Altschuler emphasizes that these state-of-the-art systems increasingly rely on programmable controllers and real-time monitoring as opposed to strictly volumetric methods that lack the on-line monitoring capability. Thermal Care, for example, takes this approach with its Tower Water Care System. AEC's version of this approach is called the Tower Water Management System. Alpha Equipment, another maker of cooling equipment, has a similar system called the Alpha Water Treatment System. The systems, "footprints" are small enough to accommodate tight spaces; AEC's version, for example, takes up less than 9 sq ft.

Calgon's Brock also credits improvements in controller technology as the real innovation in water-treatment systems. For example, with today's controller technology, Calgon offers modem diagnostics for its automatic treatment systems, allowing technicians to make adjustments of chemicals or valves from a remote location.

Brock notes that this trend, arose when programmable controller prices fell to the point I where the devices became attractive for water-treatment applications. Depending on the size of the cooling equipment, automatic water-treatment systems cost between $1000 and $4000, including controllers, valves and chemical pumps. Annual outlays for chemicals run about $2000 for a 100-ton cooling tower operating three shifts every day of the year, Altschuler estimates.

MAGNETS AND OZONE

The systems approach also fits in well with alternative water-treatments--those that do not rely solely on chemicals. Calgon, for instance, augments its chemical scale inhibitors with its Tri-Ox system. It kills bacteria and algae with ozone, which works by rupturing the microorganisms, cell walls.

Aqua-Flo also sells a system that uses ozone to kill the bacteria. And to stay completely "chemical-free," the company employs magnets to treat the mineral content of water. Aqua-Flow's side-stream system positions magnets in a permanent housing through which water is drawn with a suction pump.

Use of magnets is somewhat controversial, partly because it's not widely understood how it works. John Deming of the Magnetizer Group Inc., a magnetic water-treatment supplier, explains that magnetized water undergoes an alteration in its molecular structure and ultimately takes on a higher "electron potential" than the surrounding pipe. According to Deming, this potential, which is revealed by voltage readings in the water, is what allows the water to attract calcium-based scale that would otherwise build up on the pipes. Over time, the magnetically conditioned water would even re-dissolve existing scale, Deming adds.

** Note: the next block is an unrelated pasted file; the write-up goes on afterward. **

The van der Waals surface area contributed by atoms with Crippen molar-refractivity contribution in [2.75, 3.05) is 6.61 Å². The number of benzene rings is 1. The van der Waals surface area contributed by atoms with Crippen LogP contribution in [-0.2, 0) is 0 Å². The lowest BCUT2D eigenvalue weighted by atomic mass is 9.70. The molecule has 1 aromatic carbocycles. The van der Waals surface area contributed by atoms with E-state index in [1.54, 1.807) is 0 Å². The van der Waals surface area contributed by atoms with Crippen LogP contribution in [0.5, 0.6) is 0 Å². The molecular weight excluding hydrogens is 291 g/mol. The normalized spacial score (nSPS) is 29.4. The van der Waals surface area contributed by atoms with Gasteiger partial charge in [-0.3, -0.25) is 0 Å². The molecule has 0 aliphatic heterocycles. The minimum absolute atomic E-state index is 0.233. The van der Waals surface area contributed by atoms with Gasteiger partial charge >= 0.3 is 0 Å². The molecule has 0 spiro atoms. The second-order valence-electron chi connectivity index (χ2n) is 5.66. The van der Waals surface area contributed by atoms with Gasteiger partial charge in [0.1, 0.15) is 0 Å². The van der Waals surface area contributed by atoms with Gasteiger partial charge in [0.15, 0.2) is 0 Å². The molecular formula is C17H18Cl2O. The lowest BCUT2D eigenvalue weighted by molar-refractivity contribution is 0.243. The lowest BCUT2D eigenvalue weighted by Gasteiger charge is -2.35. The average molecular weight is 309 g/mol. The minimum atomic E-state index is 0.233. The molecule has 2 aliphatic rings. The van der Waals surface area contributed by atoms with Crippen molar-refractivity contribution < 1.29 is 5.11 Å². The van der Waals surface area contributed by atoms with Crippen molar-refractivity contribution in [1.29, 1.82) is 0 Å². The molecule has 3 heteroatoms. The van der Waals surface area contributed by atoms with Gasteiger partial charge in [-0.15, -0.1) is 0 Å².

Electromagnetic treatment still draws fire from the skeptics. Altschuler, for one, says he would recommend magnets in a flash--if he believed they would work. "I've seen no evidence that they do the kick against minerals," he says. And Fosco adds that Conair didn't find them appropriate for its lab or any other situation where the cooling equipment can experience extended shutdowns.

DON'T DO IT YOURSELF

Whatever the method of water treatment, it does not appear to be a do-it-yourself project. Most processors will need technical help primarily because treatment goes beyond the experience of shop personnel. "The person responsible for maintenance typically has multiple responsibilities, not just water treatment, so he really needs on-site coaching," explains Brock.

More important, water problems have a geographical component--so what works in one locale doesn't necessarily work everywhere else because of variations in mineral content, climate, and many other factors influencing biological growth. Altschuler explains that a typical customized chemical treatment package contains up to six different raw materials, including up to three antiprecipitants to stop calcium deposits; corrosion inhibitors; a rotating cycle of biocides; and polymeric materials to conkol silt and other solids. "One size definitely doesn't fit all," Altschuler says of the chemical packages.

Not that individual chemicals don't play an important role. Calgon, for example, just introduced a new scale inhibitor under the Phreedom trade name. According to Brock, this "next-generation" material can reduce scale by; as much as half, cutting the expensive practice of bleeding off water by a similar factor. But Brock notes that chemical suppliers usually sell treatments to processors who have already received some expert help from Calgon itself or another specialist.

Given all the complexity surrounding water treatment, it's not surprising that cooling-equipment suppliers strongly counsel that you consult a specialist who will put together the chemical package best suited to your local water conditions. As for finding help, some suppliers recommend local contractors--the kind you find in the phone book. Fosco explains that Conair once provided treatment services itself but found that local contractors could do a more economical job for its customers. Other cooling-system manufacturers supply customers with sample vials and provide an analysis service by mail, as do AEC and Alpha Engineering. Whether by mail or through a local consultant, professional analysis of individual water requirements is the key.

FOR DETAILS ON WATER-TREATMENT EQUIPMENT, USE READERS' SERVICE CARD AEC/Application Engineering, Inc., Wood Dale, Ill. (CIRCLE 16) Alpha Equipment, Fayetteville, Ga. (CIRCLE 17) Aqua-Flo Inc., Baltimore (CIRCLE 18) Calgon Corp., Pittsburgh (CIRCLE 19) Magnetizer Group Inc., Gardenville, Pa. (CIRCLE 20) Maram Corp., Northbrook, Ill. (CIRCLE 21) Thermal Care/Mayer, Niles, Ill. (CIRCLE 22)
COPYRIGHT 1993 Gardner Publications, Inc.
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Copyright 1993, Gale Group. All rights reserved. Gale Group is a Thomson Corporation Company.

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Author:Ogando, Joseph
Publication:Plastics Technology
Date:Oct 1, 1993
Words:1679